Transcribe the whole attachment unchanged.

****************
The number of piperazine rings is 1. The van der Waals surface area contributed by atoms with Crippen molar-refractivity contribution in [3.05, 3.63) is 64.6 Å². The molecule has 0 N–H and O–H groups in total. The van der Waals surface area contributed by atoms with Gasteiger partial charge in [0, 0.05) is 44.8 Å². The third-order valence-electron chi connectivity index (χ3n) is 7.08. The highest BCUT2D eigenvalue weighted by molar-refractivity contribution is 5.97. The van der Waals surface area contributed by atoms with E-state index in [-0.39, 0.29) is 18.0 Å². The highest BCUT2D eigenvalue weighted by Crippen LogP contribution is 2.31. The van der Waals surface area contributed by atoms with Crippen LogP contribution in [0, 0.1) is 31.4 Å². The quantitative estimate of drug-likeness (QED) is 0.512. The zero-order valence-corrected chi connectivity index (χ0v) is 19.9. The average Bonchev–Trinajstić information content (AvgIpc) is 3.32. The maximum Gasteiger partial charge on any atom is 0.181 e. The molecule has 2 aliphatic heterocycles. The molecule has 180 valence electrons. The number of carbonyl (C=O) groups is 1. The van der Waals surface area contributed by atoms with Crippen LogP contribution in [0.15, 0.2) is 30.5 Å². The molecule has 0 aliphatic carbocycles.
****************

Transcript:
The number of piperazine rings is 1. The van der Waals surface area contributed by atoms with Crippen molar-refractivity contribution in [3.05, 3.63) is 64.6 Å². The molecule has 0 N–H and O–H groups in total. The van der Waals surface area contributed by atoms with Gasteiger partial charge in [0, 0.05) is 44.8 Å². The third-order valence-electron chi connectivity index (χ3n) is 7.08. The highest BCUT2D eigenvalue weighted by molar-refractivity contribution is 5.97. The van der Waals surface area contributed by atoms with E-state index in [-0.39, 0.29) is 18.0 Å². The highest BCUT2D eigenvalue weighted by Crippen LogP contribution is 2.31. The van der Waals surface area contributed by atoms with Crippen LogP contribution in [0, 0.1) is 31.4 Å². The quantitative estimate of drug-likeness (QED) is 0.512. The zero-order valence-corrected chi connectivity index (χ0v) is 19.9. The average Bonchev–Trinajstić information content (AvgIpc) is 3.32. The maximum Gasteiger partial charge on any atom is 0.181 e. The molecule has 2 aliphatic heterocycles. The molecule has 180 valence electrons. The number of carbonyl (C=O) groups is 1. The van der Waals surface area contributed by atoms with Crippen LogP contribution in [0.15, 0.2) is 30.5 Å². The molecule has 0 aliphatic carbocycles.